Yoga: internal motivation vs. external objectives
For many people, the practice of yoga has as much to do with mental and sensitive goals as it does with physical ones.
Yoga encourages the practitioner to remain present, pay attention to his spirit and meet him/her. Yoga provides training for the psyche, but also for the body. To sum up, for quite a few people, the purpose of doing yoga is to do yoga.
We tend to see the traditional way of working as a means to a specific end. As a general rule, most people work to be able to see their physique or their performance better. We set goals based on changes in anatomical composition. To give an example, fitness is often seen as a way to prosper the quality of another aspect of life, such as lifting weight, playing with small children, climbing stairs, feeling good about ourselves… Very rarely does anyone improve their physical condition to be better at the fitness experience.
Putting the skill focus on external objectives, as opposed to the internal experience of the exercise, makes the exercise look more like a job, that is, a step that must be achieved to achieve what we truly want, as opposed to an experience or a personal reward. There is nothing wrong with having external or aesthetic goals, but most service clients who are able to locate true success in the long run also tend to fall in love with the process itself.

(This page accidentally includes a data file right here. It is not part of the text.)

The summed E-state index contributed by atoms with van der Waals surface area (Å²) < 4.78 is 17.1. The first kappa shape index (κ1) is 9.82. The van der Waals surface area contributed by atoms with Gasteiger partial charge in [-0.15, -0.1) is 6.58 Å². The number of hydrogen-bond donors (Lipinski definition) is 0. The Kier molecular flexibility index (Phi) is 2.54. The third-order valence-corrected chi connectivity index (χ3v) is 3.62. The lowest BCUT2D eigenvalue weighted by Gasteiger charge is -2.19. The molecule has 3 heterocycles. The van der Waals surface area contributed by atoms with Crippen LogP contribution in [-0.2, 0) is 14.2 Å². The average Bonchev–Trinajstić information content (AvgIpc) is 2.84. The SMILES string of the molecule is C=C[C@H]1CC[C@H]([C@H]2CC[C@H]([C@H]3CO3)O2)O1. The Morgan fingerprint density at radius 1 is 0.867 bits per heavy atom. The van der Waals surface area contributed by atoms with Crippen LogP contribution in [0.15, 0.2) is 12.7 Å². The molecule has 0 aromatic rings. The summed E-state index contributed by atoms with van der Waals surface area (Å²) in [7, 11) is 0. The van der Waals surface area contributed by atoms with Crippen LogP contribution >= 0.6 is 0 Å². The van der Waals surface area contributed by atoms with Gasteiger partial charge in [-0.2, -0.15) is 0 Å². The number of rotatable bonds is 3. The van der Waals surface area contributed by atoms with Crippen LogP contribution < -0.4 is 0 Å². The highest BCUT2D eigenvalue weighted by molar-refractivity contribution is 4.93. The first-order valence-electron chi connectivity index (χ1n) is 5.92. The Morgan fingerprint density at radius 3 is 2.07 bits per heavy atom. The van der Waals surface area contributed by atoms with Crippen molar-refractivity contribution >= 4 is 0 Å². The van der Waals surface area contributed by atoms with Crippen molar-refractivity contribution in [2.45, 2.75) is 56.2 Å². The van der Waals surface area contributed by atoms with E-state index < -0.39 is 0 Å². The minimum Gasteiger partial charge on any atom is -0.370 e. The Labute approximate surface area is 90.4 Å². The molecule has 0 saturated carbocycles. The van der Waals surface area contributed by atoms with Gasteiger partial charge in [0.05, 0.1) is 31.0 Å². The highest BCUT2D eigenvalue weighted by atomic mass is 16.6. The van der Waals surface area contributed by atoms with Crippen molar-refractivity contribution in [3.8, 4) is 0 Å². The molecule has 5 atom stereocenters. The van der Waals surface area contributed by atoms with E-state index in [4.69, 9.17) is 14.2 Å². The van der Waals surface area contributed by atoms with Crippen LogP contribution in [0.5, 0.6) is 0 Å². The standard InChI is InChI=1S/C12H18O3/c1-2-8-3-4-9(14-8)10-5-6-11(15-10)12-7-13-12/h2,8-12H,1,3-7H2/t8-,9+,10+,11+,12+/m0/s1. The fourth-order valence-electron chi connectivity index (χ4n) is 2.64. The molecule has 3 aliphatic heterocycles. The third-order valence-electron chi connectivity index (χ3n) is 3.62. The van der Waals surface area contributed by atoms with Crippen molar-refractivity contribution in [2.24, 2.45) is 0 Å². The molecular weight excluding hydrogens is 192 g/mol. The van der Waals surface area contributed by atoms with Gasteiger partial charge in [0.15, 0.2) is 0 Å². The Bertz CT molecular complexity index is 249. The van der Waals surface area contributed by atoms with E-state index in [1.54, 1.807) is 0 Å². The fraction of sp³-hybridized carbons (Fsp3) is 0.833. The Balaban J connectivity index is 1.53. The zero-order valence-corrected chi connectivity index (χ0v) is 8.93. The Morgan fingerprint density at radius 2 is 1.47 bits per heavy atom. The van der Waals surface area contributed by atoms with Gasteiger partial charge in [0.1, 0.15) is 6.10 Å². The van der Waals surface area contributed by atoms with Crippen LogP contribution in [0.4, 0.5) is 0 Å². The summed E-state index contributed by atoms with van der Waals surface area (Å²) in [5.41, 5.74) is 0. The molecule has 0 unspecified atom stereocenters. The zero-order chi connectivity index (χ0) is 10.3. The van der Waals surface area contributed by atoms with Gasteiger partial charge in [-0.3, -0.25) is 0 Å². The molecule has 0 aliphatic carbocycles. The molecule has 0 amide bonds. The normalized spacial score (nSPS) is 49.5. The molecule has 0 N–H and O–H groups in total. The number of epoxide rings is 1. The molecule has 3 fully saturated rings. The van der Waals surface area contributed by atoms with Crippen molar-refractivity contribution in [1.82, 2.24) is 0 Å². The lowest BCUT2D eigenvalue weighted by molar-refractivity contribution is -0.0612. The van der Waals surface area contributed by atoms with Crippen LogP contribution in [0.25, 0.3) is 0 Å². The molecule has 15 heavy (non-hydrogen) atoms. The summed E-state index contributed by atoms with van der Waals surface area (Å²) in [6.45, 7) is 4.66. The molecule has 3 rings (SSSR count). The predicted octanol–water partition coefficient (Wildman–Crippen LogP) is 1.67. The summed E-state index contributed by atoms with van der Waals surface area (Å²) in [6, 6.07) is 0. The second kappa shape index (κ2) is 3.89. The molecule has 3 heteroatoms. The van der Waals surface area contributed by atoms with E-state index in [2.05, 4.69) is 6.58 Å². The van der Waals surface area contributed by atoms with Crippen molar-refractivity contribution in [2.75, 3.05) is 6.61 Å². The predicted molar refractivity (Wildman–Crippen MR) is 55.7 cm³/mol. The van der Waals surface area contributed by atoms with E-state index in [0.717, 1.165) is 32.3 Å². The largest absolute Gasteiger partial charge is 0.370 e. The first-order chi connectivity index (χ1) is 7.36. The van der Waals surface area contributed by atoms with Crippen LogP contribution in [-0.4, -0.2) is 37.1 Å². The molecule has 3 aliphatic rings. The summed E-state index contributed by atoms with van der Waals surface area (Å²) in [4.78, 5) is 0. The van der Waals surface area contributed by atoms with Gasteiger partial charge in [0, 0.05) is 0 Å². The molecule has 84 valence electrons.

The factor “About to Die
There are people who complain about big, productive training that they don’t feel like they’re going to give back, what if that were a bad thing! Marketing, the media and sports folklore make us think that if a training does not make us feel that we are on the verge of dying, then we do not work enough. In addition to the fact that this is not entirely true, it also makes the idea of working exaggeratedly demoralizing and demotivating.
There’s no such thing as “right.
The fact that what is appropriate is relative must be incorporated into what has already been done before. In truth, progress in yoga may be more because we don’t fully understand how it affects us and because of this we can’t continue to do it “correctly”. Everyone on the planet wants to know the right precise way to do things, the right combination of precise exercises and the right nutrition plan. We can assure you that there is no such thing. But that doesn’t prevent marketing and the media from flooding us with “scientifically proven” claims to lose weight or get in shape.
The future of the industry is in anti-felocation results and anti-instantaneous gratification. We must approach the weight room as a place to learn the skills we can practice and thrive, month after month, year after year, forever. There is so much joy in physical fitness, so many different ways to improve and so much pleasure in movement and overcoming obstacles that we have no idea.
So, let’s start approaching dexterity as we approach yoga. Let’s take our time to learn the basics already before we move on to complicated things. Let’s aim to be continually improving and taking on new challenges, and pushing our limits. We’re going to celebrate our victories in the gym and we’re going to do it for the simple reward of using our bodies for something challenging and fantastic.